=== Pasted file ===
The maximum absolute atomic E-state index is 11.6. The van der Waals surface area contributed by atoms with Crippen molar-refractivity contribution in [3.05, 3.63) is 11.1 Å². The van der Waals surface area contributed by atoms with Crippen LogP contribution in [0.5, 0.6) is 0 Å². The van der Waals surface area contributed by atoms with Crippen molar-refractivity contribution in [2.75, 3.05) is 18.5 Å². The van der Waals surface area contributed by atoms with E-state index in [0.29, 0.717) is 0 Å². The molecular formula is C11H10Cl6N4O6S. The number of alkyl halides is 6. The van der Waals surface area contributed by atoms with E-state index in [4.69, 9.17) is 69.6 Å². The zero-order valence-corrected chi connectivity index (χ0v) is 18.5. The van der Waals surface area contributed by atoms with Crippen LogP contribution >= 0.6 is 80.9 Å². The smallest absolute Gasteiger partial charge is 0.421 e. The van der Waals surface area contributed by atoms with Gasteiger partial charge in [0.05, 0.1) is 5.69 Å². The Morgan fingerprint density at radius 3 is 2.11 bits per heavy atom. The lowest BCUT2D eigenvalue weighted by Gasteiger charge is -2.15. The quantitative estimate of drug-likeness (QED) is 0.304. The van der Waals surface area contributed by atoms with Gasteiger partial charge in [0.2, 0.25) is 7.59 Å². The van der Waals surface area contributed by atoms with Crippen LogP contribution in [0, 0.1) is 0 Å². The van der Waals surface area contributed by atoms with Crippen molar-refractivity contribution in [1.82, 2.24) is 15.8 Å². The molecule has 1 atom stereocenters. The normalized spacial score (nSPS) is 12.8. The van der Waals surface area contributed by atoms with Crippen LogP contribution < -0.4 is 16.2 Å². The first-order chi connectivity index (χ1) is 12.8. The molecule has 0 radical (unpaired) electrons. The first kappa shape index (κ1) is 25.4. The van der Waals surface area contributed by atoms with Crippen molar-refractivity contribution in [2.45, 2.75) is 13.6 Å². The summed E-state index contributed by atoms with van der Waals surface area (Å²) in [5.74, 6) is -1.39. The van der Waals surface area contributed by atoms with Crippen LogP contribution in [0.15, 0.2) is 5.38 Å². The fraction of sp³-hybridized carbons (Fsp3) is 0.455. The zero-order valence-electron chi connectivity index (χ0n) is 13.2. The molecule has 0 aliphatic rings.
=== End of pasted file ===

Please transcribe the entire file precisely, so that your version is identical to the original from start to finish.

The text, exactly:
The maximum absolute atomic E-state index is 11.6. The van der Waals surface area contributed by atoms with Crippen molar-refractivity contribution in [3.05, 3.63) is 11.1 Å². The van der Waals surface area contributed by atoms with Crippen LogP contribution in [0.5, 0.6) is 0 Å². The van der Waals surface area contributed by atoms with Crippen molar-refractivity contribution in [2.75, 3.05) is 18.5 Å². The van der Waals surface area contributed by atoms with E-state index in [0.29, 0.717) is 0 Å². The molecular formula is C11H10Cl6N4O6S. The number of alkyl halides is 6. The van der Waals surface area contributed by atoms with E-state index in [4.69, 9.17) is 69.6 Å². The zero-order valence-corrected chi connectivity index (χ0v) is 18.5. The van der Waals surface area contributed by atoms with Crippen LogP contribution >= 0.6 is 80.9 Å². The smallest absolute Gasteiger partial charge is 0.421 e. The van der Waals surface area contributed by atoms with Gasteiger partial charge in [0.05, 0.1) is 5.69 Å². The Morgan fingerprint density at radius 3 is 2.11 bits per heavy atom. The lowest BCUT2D eigenvalue weighted by Gasteiger charge is -2.15. The quantitative estimate of drug-likeness (QED) is 0.304. The van der Waals surface area contributed by atoms with Gasteiger partial charge in [0.2, 0.25) is 7.59 Å². The van der Waals surface area contributed by atoms with Crippen LogP contribution in [0, 0.1) is 0 Å². The van der Waals surface area contributed by atoms with Crippen molar-refractivity contribution in [1.82, 2.24) is 15.8 Å². The molecule has 1 atom stereocenters. The normalized spacial score (nSPS) is 12.8. The van der Waals surface area contributed by atoms with Crippen LogP contribution < -0.4 is 16.2 Å². The first-order chi connectivity index (χ1) is 12.8. The molecule has 0 radical (unpaired) electrons. The first kappa shape index (κ1) is 25.4. The van der Waals surface area contributed by atoms with Crippen molar-refractivity contribution in [2.45, 2.75) is 13.6 Å². The summed E-state index contributed by atoms with van der Waals surface area (Å²) in [5.74, 6) is -1.39. The van der Waals surface area contributed by atoms with Crippen LogP contribution in [0.15, 0.2) is 5.38 Å². The fraction of sp³-hybridized carbons (Fsp3) is 0.455. The zero-order valence-electron chi connectivity index (χ0n) is 13.2. The molecule has 0 aliphatic rings.